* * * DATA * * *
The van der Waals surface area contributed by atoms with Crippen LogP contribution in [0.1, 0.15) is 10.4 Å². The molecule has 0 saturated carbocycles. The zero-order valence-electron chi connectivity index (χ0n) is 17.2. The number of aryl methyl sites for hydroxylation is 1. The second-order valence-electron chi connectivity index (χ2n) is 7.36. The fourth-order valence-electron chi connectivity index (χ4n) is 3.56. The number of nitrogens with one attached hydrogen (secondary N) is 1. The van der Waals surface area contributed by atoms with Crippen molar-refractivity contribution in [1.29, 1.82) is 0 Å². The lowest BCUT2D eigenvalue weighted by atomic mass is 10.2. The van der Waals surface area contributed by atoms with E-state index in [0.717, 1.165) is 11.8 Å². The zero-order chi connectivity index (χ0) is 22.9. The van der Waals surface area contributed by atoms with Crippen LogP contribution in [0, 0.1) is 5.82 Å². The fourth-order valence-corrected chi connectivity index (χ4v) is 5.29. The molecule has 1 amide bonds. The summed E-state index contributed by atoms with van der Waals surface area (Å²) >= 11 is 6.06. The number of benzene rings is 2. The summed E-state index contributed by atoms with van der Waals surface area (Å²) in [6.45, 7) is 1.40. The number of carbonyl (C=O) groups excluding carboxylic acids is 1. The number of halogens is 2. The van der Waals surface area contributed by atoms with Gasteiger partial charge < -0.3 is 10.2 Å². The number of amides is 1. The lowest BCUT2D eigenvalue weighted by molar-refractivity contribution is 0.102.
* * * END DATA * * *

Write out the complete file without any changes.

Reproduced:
The van der Waals surface area contributed by atoms with Crippen LogP contribution in [0.1, 0.15) is 10.4 Å². The molecule has 0 saturated carbocycles. The zero-order valence-electron chi connectivity index (χ0n) is 17.2. The number of aryl methyl sites for hydroxylation is 1. The second-order valence-electron chi connectivity index (χ2n) is 7.36. The fourth-order valence-electron chi connectivity index (χ4n) is 3.56. The number of nitrogens with one attached hydrogen (secondary N) is 1. The van der Waals surface area contributed by atoms with Crippen molar-refractivity contribution in [1.29, 1.82) is 0 Å². The lowest BCUT2D eigenvalue weighted by atomic mass is 10.2. The van der Waals surface area contributed by atoms with E-state index in [0.717, 1.165) is 11.8 Å². The zero-order chi connectivity index (χ0) is 22.9. The van der Waals surface area contributed by atoms with Crippen LogP contribution in [0, 0.1) is 5.82 Å². The fourth-order valence-corrected chi connectivity index (χ4v) is 5.29. The molecule has 1 amide bonds. The summed E-state index contributed by atoms with van der Waals surface area (Å²) >= 11 is 6.06. The number of benzene rings is 2. The summed E-state index contributed by atoms with van der Waals surface area (Å²) in [6.45, 7) is 1.40. The number of carbonyl (C=O) groups excluding carboxylic acids is 1. The number of halogens is 2. The van der Waals surface area contributed by atoms with Gasteiger partial charge < -0.3 is 10.2 Å². The number of amides is 1. The lowest BCUT2D eigenvalue weighted by molar-refractivity contribution is 0.102.